A report yesterday by the Pew Research Center notes “distrust of the United States has intensified across the world.” I can’t blame them: we have a lunatic Vice President who today’s Tribune Editorial calls “loopy”—if not out right arrogant—and is using the constitution as toilet paper. He forgets to mention that we’ve been lied about a war that should have never occurred. This “loopy” character has single handedly cause the death of over 3600 brave American soldiers with over 20,000 injured, not to mention the three to four hundred thousand dead, displaced innocents Iraqis and several million refugees, who had NOTHING to do with 9/11.
Mr. Chapman continues: “When it comes to the economy, the national mood is a combination of dissatisfaction and fear. A recent Gallup poll found that 66 percent of Americans think national economic conditions are ‘only fair’ or ‘poor.’” And then proceeds to mention the reasons why we should rejoice: Unemployment stands at 4.5 percent, down from the peak rate of 6.3 percent four years ago.” The problem with that figure is that it if you go eight years back, the unemployment was 4.5% also; but the jobs were paying a higher salary. What Mr. Chapman’s employment figures fail to mention is that the new jobs created by the Bush administration are low paying jobs. Mr. and Mrs. Average American are both working to barely keep up. Meanwhile, according to the Financial Times, last year the assets of those with more than $30m (£15m) to invest - the so-called ultra-high net worth individuals - expanded by 16.8 per cent. The rich to poor gap has widened sharply.
Mr. Chapman thinks that higher gas prices is part of the syndrome—but that is not of what is worrying Americans. You see, when the Fed rates were at 1.25%, a very large number of Americans refinanced their homes and went on a shopping spree. What’s worse, even the unqualified Americans went and refinance their homes at subprime rates. Most took ARM mortgages or interest only mortgages because there was a housing boom and your house value just kept going up. If they overspent, they went again and took more money out of their homes.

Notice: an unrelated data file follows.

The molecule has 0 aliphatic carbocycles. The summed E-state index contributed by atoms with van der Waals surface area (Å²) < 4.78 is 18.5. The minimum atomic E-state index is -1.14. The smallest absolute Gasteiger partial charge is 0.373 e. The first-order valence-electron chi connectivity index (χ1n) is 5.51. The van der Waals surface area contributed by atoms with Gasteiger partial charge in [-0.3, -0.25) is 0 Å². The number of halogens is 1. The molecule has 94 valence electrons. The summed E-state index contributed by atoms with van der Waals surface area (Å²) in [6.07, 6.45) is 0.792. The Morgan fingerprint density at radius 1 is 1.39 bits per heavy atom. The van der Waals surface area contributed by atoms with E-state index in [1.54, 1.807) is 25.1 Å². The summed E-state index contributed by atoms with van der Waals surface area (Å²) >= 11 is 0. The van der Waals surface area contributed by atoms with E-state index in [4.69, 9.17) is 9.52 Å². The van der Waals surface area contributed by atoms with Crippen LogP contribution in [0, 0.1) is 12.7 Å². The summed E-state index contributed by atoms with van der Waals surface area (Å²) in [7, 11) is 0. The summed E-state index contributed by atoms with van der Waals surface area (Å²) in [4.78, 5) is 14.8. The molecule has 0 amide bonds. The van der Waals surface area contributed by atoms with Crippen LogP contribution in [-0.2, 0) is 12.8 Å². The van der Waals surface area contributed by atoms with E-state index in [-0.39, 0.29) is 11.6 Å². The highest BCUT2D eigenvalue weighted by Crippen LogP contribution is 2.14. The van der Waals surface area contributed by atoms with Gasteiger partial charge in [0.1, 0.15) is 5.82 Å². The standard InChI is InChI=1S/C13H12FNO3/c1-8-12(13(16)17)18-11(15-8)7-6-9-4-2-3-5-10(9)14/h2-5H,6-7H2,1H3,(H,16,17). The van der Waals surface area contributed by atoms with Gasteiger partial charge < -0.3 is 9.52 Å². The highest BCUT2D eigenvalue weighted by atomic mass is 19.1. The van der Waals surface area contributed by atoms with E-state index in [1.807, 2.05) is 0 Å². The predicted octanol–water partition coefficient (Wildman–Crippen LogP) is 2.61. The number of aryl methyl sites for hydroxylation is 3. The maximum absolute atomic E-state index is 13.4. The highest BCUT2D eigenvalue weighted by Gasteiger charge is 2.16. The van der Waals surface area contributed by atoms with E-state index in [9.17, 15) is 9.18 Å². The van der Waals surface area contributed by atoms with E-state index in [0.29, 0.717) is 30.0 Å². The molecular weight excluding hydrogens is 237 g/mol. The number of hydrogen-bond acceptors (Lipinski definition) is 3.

Unfortunately, the Bush Administration went on the same shopping spree. Fueled by low interest rates, they borrowed over one trillion dollars in debt in six years. They issued bonds until every pork bill passed by the Republican Congress was properly funded.
Today, two countries hold 40% of that debt: China, and Japan. Two weeks ago, fueled by distrust in the American economy, these countries diversified their holdings and there was a sharp sale of bonds. Last two weeks saw the 10 year bond yield rise from to 5.3%, higher than the Fed rate of 5.25%.
Sentiment in the European credit derivatives market fell to the lowest point seen for several months yesterday, as investors in the corporate credit world began to fear that some of the jitters seen in the US mortgage market could spread to other financial arenas. The deterioration in sentiment follows a similar decline in American credit derivatives earlier this week, with a particularly marked movement in the price of instruments linked to financial institutions that are involved in the subprime sector. Taken together, the movement suggests that although the corporate credit world has been relatively insulated so far from the market turmoil of recent weeks, this may be starting to change.
The subprime crisis has created a real estate nightmare. The head of one of the largest US house builders on Tuesday warned that prices have further to fall in order to restore consumer confidence in the troubled sector. The glut of existing homes has become an increasing concern for builders, who have cut construction and increased discounts in an effort to clear an inventory of single-family houses now at its highest level since 1992. The closely watched Case-Shiller index for May showed that prices for single-family homes fell by 2.1 per cent from the year before in 20 metropolitan areas.